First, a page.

By 10am the day after the Newcastle floods hit in June, local plumber Joe Evers had 98 messages on his phone from desperate home owners ankle-deep in water. Dispatching jobs to his team of 10 plumbers, Evers quietly congratulated himself on investing in mobile data devices - i-mate JasJams at $1000 a piece - for his staff. His competitors were temporarily out of business, their offices wiped out by the floods. Evers' headquarters were flooded too, but his operation, The Plumbing Doctor, kept humming virtually uninterrupted.
Shelling out $10,000 for hand-held devices, plus $50,000 on custom-built software, appears an extravagant expense for a Newcastle tradie running a small business. However, Evers says he'll make the entire outlay back within a year, plus interest.
The Plumbing Doctor's annual consumables bill, including invoice books and printing supplies, will drop by $15,000 with orders, invoices and compliance reports flowing electronically from hand-held devices into the office computer system over Telstra's wireless data network.
Another $40,000 a year will be saved by eradicating two unproductive hours from each employee's day - hours previously wasted collecting daily work orders from the office and submitting invoices in person. These are now transmitted over the wireless network.
Fully automated stock controls will avert $10,000 worth of plumbing supplies going walkabout each year in cash jobs conducted on the side, or lost in employees' vans.
Evers can also hire another four plumbers without putting on more office staff. "That's $36,000 a year in wages I don't have to spend," he says. This means higher margins as the business grows. Although rival plumbing outfits operate at a field-to-office staff ratio of 20 to 7.5, The Plumbing Doctor runs at a slightly leaner 20 to five.
Difficulties involved with compliance are also alleviated using the mobile solution. Occupational health and safety laws require plumbers to fill out a job safety analysis for every job, big or small. Non-compliance carries a $50,000 fine, but it is a thankless task and often overlooked.
Determined not to run the risk, Evers built the mobile data procedure so that the OH&S forms are the first thing to pop up when plumbers arrive at a job site. "They can't access any details about the job, invoice it, nothing, until the job safety analysis is complete," he says.
Tallied up, The Plumbing Doctor will save $100,000 a year using wireless data devices, making the additional $100 a month it pays for Telstra's wireless data service seem a pittance.
Numbers such as these are cropping up in corporations around the world. Mobile data devices are producing some of the highest and most immediate return rates of any technology product, ever.
Aerospace giant Boeing, one of the biggest users of BlackBerry mobile email devices worldwide, conducted an audit to find out what return it was getting on its investment. "It determined that Boeing paid for every single mobile device, and everything connected to it, within 24 hours," project manager William McDermott says. "That was at a time when the [internal charge-back] rate was about $US189 a month per person. Today it's about $US19 per month."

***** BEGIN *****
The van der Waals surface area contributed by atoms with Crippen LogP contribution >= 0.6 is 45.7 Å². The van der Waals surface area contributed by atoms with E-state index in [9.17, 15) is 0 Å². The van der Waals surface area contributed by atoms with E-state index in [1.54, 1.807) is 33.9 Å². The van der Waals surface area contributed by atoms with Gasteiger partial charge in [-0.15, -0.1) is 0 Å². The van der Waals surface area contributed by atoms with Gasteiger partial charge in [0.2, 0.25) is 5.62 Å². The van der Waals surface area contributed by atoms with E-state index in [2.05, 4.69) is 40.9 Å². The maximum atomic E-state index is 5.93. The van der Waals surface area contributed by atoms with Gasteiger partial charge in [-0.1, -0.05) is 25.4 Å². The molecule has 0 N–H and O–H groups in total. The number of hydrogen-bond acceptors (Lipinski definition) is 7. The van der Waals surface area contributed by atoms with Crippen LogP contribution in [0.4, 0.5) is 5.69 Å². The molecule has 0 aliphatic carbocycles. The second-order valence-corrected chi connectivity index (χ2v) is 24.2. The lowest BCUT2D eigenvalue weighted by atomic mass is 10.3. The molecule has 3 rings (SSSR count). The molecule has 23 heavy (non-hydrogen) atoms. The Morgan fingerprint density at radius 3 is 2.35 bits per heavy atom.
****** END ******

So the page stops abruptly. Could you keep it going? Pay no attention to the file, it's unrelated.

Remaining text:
McDermott says the most obvious benefit was realised by corporate executives. "They immediately knew they had a meeting to attend, a cancellation, or a critical document that had to be processed. It turned unscheduled downtime - meeting breaks, airport waiting times, taxi rides - into very productive time."
When Boeing experimented with BlackBerry devices in 2001, it was presumed that only top-level executives would receive them. "Initial thinking was that it would never exceed 400 users," he says.
Today, 10,000 Boeing employees carry BlackBerry devices, with a projected increase to 16,000 within three years. The vast majority have substituted their laptops for the lightweight hand-held devices.
"Management quickly realised this was a very productive tool," McDermott says. "Efficiency was going up. Productivity was going up. Downtime decreases for a worker because they're tethered all the time [to email and other office systems]."
There are, however, a few tricks to smoothly deploying mobile data systems. Most importantly, he says, get the best deal possible with telecommunications carriers. "That can make or break a mobile deployment if management gets wind that [mobile] data minutes are inflating operating costs."
Security should not be an afterthought. Boeing holds defence contracts bearing strict security measures so it blocks staff from having personal web-based email accounts such as Yahoo! or Gmail on BlackBerry devices.
"Boeing has learnt the hard way, along with other companies, that information is our most valuable asset and we need to protect it," McDermott says. "The ability to download third-party software - like Solitaire, for example - requires certain settings on the BlackBerry device to be left open, which poses a security risk."
If companies choose to lock-down devices, he suggests they do it from the outset. "Once people are familiar with having stuff on their device, they're highly resistant to change."
Boeing lets individual business units dictate which employees qualify for BlackBerrys based on their job description.
"We could dictate that policy but it's not practical," McDermott says. "The defence side of the house might have a different opinion on who gets a device and how it should be governed than the commercial airline side of the house."
Why wireless works
* Substantial annual costs reduction
* Can expand the business without increasing overheads
* Gives executives/business owners more productive time
* Tightens inventory controls, reducing lost or stolen stock
* Compliance is easier to manage
© Fairfax Business Media
Join the CIO New Zealand group on LinkedIn. The group is open to CIOs, IT Directors, COOs, CTOs and senior IT managers.